However, the responsibility for maintaining and conserving natural environments does not just lie with government and business. The Commission hopes that World Environment Day 2010 will generate greater awareness amongst citizens around these issues and will inspire individuals and communities to change their attitude and actions to assist. There are many easy ways that the public can assist in reversing these trends. Individual actions develop into big achievements. Take note of your habits and make little changes:
• Make small changes to the home, workplace and life that will make a big cumulative change such as switching off lights, stop littering, plants trees and do not pave over lawns and gardens.
• Switch off all and unplug unused appliances and equipment as they still use power while on stand-by.
• Recycle recycle recycle: paper, re-use water for things like watering your garden and washing your car. Use recyclable and reusable bottles, storage containers, water bottles etc.
• Say no to plastic! Instead, carry around a canvas or cloth bag for shopping.
• Use environmentally friendly products to reduce the amount of toxins in our water systems.
• Adopt and endorse: adopt slogans and endorse campaigns calling for united action against environmental destruction and climate change.
• Spread the word: making family, friends, colleagues, acquaintances, cities, countries aware of these problems and the need for united action against them.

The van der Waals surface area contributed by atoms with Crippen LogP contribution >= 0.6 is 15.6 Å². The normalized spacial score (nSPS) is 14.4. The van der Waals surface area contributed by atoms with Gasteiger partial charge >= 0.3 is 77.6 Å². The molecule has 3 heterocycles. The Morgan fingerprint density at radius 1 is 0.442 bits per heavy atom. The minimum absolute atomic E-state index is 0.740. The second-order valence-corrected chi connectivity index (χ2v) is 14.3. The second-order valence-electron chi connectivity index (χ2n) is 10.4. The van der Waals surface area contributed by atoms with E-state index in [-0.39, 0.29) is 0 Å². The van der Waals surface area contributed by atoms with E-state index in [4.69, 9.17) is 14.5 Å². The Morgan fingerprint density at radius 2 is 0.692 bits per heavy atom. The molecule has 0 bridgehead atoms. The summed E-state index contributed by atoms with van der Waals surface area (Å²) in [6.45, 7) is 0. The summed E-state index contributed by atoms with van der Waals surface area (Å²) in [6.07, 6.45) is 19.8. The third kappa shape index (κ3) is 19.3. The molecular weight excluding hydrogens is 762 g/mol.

• Use products made from locally sourced materials. this will not only stimulate the local economy but decrease individual carbon footprints.
• Conserve water: don’t leave taps running when brushing teeth or washing dishes. Repair all leaking taps and pipes.
• Lobby government to provide safe and reliable public transport for citizens.
• Embrace nature and the psychological joy and well being that it provides.
• Importantly, respect all living beings, great or small, as they too have a right to exist.
In November 2011, South Africa will host the United Nations Framework on Climate Change Convention’s Conference of Parties 17 (CoP17). The CoP is an annual meeting, where countries negotiate around climate change emissions and legally binding agreements on the reduction thereof. It is hoped that this meeting in Durban will culminate in legally binding dealings on emissions reductions and funding for developing countries to meet their respective targets without compromising growth and development. It is also hoped that individuals and civil society will play an effective role in peacefully lobbying governments to commit to these important agreements.
The Commission has in the past done much work around the realisation of environmental rights, including public hearings and submissions on climate change and energy. Commissioner Janet Love and her team have been addressing issues such as mining, acid mine drainage and the rights of communities in mining areas. The Commission hopes to play a role as an accredited observer for CoP17 and will continue to monitor and advocate for the realisation of environmental rights in the future.